That was it. Brady's 55-second session captured the across-the-board frustration from a team that let two opportunities slip through its grasp: The chance to clinch the AFC East championship with a victory and also keep control of the chance to be the No. 1 seed in the AFC playoffs.
Coach Bill Belichick said last week that there was no time for such big-picture talk and what unfolded Sunday at steamy Sun Life Stadium was a reminder why. Things change fast in the NFL and now the 10-4 Patriots, who a few days ago were being discussed as a potential No. 1 seed after the Denver Broncos' home loss to San Diego Chargers, are anything but locks to even earn a first-round playoff bye.
Heck, they aren't even a lock to win the AFC East at this point. Up next is a tough road game against the Baltimore Ravens, followed by the regular-season finale at home against the Buffalo Bills. The Dolphins (8-6) close with a trip to Buffalo and a finale at home against the New York Jets.
To understand how Patriots players felt about that, one needed only to watch Brady's remarks afterward. Even in games in which Brady leaves the field fuming, such as the Nov. 18 loss in Carolina when he lit into referee Clete Blakeman as he exited, he usually cools down by the time he answers questions from reporters.
This time was different, the frustration building as he listened to a question about the team's valiant final drive falling short, his jaw clenched tight and the emotions started to boil within.
After saying an expletive, Brady sounded like he was about to continue his thought, saying "so ..." But then he gathered himself, nodded his head a few times and said "thank you" as he reached down to pick up his bag and walked off.
It all happened fast, coming after Brady previously said, "It turns out we come up on the short end of the stick so it just wasn't a good day. We just couldn't make enough plays when we had a chance to."
True, but much like most of the games the Patriots have played this year, the result could have been different had a few plays gone in the other direction. Since it didn't, much of the focus will be on the deficiencies that were easy for everyone to see.
On offense, the Patriots badly missed tight end Rob Gronkowski in the red zone (it had one touchdown in four trips). On defense, there were no turnovers for the second game in a row and when a stop was needed on the Dolphins' game-winning drive, such as on fourth-and-5, the unit couldn't deliver. And even on special teams, usually reliable Stephen Gostkowski booted the kickoff out of bounds after the Patriots went ahead 20-17, giving Miami a shorter field for their final march.
"It was a disappointing game," coach Bill Belichick said. "It was close, very competitive. We had chances and just weren't able to make enough plays."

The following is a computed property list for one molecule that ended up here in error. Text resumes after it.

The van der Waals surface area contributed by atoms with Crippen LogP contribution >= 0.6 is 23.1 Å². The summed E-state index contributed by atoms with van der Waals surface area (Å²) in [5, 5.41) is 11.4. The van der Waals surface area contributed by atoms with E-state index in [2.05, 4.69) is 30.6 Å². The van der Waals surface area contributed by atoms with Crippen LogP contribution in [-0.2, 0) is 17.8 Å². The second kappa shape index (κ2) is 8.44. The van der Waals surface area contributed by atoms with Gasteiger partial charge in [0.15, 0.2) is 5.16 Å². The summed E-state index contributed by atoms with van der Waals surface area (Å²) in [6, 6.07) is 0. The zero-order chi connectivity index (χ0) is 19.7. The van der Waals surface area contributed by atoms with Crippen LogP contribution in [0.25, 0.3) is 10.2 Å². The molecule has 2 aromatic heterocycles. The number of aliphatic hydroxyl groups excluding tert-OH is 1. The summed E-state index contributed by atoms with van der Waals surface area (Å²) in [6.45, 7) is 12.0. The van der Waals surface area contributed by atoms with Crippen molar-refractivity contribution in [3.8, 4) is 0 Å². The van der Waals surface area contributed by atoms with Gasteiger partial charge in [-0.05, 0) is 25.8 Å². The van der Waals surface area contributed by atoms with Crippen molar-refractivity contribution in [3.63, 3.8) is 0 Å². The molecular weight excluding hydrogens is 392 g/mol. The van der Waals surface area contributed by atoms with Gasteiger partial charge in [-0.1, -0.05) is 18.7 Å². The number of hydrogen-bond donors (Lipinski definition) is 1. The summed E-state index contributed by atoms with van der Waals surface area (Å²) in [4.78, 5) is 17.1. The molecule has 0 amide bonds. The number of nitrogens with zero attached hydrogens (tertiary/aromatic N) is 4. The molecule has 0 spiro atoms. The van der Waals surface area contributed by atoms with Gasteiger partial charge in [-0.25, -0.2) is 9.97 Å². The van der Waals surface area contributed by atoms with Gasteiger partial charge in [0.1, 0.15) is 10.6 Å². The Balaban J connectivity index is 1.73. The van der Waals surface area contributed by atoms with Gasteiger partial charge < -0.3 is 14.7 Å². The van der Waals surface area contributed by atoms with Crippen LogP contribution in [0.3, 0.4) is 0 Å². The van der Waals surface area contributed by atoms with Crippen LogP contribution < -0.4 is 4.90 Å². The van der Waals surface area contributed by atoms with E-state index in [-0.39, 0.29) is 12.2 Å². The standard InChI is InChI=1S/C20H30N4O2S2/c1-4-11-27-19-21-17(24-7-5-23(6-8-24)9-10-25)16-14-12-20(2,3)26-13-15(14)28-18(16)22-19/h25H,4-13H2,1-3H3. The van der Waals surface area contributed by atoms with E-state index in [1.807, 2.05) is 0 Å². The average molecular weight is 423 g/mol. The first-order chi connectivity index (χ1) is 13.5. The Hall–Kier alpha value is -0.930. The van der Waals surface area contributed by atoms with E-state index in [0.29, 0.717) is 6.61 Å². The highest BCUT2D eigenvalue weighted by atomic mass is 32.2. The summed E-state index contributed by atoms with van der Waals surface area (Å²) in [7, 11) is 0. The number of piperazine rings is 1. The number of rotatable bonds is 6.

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The Patriots' red-zone struggles weren't surprising when considering Brady is 21-of-34 when throwing to Gronkowski in the end zone over the past three seasons, and 26-of-97 to all other intended receivers, according to ESPN's Stats & Information.
Still, for a team that prides itself on "next man up" and finding creative solutions to account for significant personnel losses, there are no excuses.
Meanwhile, on a day the injury-ravaged defense had its moments, it wilted in the clutch by failing to close out the Dolphins on third-and-16 and then fourth-and-5 on the game-winning drive. A good defense finds a way to make those plays, and at this point, the depleted Patriots clearly aren't in that category.
This is a unit that has to win with scheme, and Sunday's plan -- tailored to take away the middle-of-the-field passing game, specifically versatile tight end Charles Clay -- looked solid for long stretches of the game. But what resulted was that they were eaten up on the outside and down the field, as Dolphins quarterback Ryan Tanehill was 12-of-18 for 217 yards and one touchdown on throws 10 or more yards downfield.
It made sense that the Patriots took such an approach, often using top cornerback Aqib Talib inside, because in the first 13 games of the season Tannehill had a 45.5 completion percentage with three touchdowns and 11 interceptions on throws 10 or more yards down the field. Yet as has been the case in recent weeks -- whether it's Houston's Case Keenum, Cleveland's Jason Campbell or Tannehill -- opposing quarterbacks aren't finding the Patriots' defense too difficult to carve up.
Add in the special teams miscue on Gostkowski's kickoff, and there were enough slip-ups in each phase to produce the final result.
So it's no wonder that Brady was still steaming by the time he met the media. The Patriots have been living on the edge for most of the season and it finally caught up to them, the opportunity to clinch the AFC East and control the AFC's No. 1 seed slipping away from them in the process.